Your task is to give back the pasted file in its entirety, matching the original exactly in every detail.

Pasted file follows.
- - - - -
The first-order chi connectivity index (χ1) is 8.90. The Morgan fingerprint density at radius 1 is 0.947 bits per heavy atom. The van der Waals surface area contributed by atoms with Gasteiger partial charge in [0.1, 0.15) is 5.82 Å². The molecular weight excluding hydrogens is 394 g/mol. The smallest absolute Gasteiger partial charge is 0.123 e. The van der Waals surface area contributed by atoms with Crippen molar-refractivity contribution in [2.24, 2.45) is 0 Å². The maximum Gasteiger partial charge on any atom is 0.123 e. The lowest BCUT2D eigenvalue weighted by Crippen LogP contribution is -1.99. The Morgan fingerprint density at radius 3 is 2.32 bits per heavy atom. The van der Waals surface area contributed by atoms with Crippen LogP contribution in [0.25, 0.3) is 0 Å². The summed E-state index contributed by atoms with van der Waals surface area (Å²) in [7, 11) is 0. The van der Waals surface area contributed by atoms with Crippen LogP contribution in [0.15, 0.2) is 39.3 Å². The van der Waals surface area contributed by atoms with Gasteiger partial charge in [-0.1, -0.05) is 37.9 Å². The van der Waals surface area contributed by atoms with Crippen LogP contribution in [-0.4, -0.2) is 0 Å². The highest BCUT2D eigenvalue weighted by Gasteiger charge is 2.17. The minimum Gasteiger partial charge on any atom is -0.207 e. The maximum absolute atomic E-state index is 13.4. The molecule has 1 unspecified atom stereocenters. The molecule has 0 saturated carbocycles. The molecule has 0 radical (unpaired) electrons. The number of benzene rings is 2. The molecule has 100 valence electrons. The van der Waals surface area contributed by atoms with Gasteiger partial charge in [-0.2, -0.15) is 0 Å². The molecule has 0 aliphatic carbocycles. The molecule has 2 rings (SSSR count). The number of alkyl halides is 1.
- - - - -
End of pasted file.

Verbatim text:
The first-order chi connectivity index (χ1) is 8.90. The Morgan fingerprint density at radius 1 is 0.947 bits per heavy atom. The van der Waals surface area contributed by atoms with Gasteiger partial charge in [0.1, 0.15) is 5.82 Å². The molecular weight excluding hydrogens is 394 g/mol. The smallest absolute Gasteiger partial charge is 0.123 e. The van der Waals surface area contributed by atoms with Crippen molar-refractivity contribution in [2.24, 2.45) is 0 Å². The maximum Gasteiger partial charge on any atom is 0.123 e. The lowest BCUT2D eigenvalue weighted by Crippen LogP contribution is -1.99. The Morgan fingerprint density at radius 3 is 2.32 bits per heavy atom. The van der Waals surface area contributed by atoms with Crippen LogP contribution in [0.25, 0.3) is 0 Å². The summed E-state index contributed by atoms with van der Waals surface area (Å²) in [7, 11) is 0. The van der Waals surface area contributed by atoms with Crippen LogP contribution in [0.15, 0.2) is 39.3 Å². The van der Waals surface area contributed by atoms with Gasteiger partial charge in [-0.1, -0.05) is 37.9 Å². The van der Waals surface area contributed by atoms with Crippen LogP contribution in [-0.4, -0.2) is 0 Å². The highest BCUT2D eigenvalue weighted by Gasteiger charge is 2.17. The minimum Gasteiger partial charge on any atom is -0.207 e. The maximum absolute atomic E-state index is 13.4. The molecule has 1 unspecified atom stereocenters. The molecule has 0 saturated carbocycles. The molecule has 0 radical (unpaired) electrons. The number of benzene rings is 2. The molecule has 100 valence electrons. The van der Waals surface area contributed by atoms with Gasteiger partial charge in [-0.2, -0.15) is 0 Å². The molecule has 0 aliphatic carbocycles. The molecule has 2 rings (SSSR count). The number of alkyl halides is 1.